Still occupied with Paris Circus, Dubuffet made his first visit to his newly-built home at Le Touquet in the summer of 1962. While talking on the telephone, he found himself doodling absentmindedly with a ballpoint pen. The resultant drawing, with meandering contours and parallel hatch marks—itself anticipated by Paris Circus’ bustling cellular networks—would germinate into a new pictorial language. Dubuffet called it LHourloupe: an artificial name with echoes of words such as hurler (‘to howl’), hululer (‘to hoot’), loup (‘wolf’) and entourlouper (‘to make a fool of’). Over the next twelve years, the artist would create pictures, sculptures, performances and architectural projects in this proliferating, puzzle-like idiom, which he saw as tapping into the innermost workings of his brain. Paysage du Pas-Calais III, with its luminous hatched lines, was painted just as Dubuffet was beginning to explore his Hourloupe language on a grand scale.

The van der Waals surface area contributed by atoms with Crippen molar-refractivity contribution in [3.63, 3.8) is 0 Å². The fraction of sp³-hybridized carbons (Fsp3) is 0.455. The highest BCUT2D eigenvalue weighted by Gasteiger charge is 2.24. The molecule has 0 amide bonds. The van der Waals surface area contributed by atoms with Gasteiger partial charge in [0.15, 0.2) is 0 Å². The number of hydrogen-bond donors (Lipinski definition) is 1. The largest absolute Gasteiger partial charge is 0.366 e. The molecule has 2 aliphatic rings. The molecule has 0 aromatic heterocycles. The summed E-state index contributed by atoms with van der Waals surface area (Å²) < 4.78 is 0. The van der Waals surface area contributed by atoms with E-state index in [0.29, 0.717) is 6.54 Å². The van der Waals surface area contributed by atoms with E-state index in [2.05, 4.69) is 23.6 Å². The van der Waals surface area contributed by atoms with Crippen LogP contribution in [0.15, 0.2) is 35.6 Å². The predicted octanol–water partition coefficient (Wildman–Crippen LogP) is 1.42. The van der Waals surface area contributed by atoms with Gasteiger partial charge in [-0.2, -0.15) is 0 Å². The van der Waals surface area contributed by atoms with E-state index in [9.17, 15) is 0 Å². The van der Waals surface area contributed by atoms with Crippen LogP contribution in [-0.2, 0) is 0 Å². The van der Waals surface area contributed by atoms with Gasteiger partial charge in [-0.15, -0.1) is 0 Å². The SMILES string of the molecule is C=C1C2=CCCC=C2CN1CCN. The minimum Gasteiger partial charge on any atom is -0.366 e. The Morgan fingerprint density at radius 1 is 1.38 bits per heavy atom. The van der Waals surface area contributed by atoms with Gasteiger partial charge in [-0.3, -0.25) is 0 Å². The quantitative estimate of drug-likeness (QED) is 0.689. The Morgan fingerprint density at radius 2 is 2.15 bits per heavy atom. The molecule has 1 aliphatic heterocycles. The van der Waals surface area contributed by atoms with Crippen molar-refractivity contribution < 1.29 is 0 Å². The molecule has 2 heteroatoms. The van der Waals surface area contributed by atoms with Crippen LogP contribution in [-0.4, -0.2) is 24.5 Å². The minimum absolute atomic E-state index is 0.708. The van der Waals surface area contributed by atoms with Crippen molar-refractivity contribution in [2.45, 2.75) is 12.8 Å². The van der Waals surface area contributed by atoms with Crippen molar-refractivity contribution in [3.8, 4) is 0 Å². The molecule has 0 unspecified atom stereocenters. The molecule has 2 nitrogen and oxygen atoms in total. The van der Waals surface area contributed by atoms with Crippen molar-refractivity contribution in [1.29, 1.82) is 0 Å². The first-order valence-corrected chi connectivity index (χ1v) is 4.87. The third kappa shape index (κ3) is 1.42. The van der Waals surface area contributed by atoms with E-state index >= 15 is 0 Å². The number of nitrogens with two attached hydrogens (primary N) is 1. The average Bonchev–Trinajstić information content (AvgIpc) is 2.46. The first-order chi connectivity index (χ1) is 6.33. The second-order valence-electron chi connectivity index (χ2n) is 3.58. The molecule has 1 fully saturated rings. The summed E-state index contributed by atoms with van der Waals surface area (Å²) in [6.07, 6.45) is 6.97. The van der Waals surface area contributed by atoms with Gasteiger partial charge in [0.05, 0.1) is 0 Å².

During his 1963 sojourn in Le Touquet, both the graphic innovation of LHourloupe and the garish optimism of Paris Circus were pulsing through Dubuffet’s mind. In Paysage du Pas-de-Calais III—among his very first re-explorations of his beloved countryside—the momentum of the Paris pictures reverberates in its turbulent shapes, ecstatic colours and spontaneous line, even as these forms tilt into abstraction. It is almost as if Dubuffet is witnessing a panorama of trees and fields from a moving car: indeed, he followed these pictures with a number of paintings depicting a cartoonish Citroën occupied by a pair of moon-faced passengers, racing gleefully through the countryside. As a vision of the land, Paysage du Pas-de-Calais III witnesses an artist who had not, in fact, turned his back on the physical world. Buzzing with the excitement of fresh possibilities, Dubuffet was able to see old horizons anew.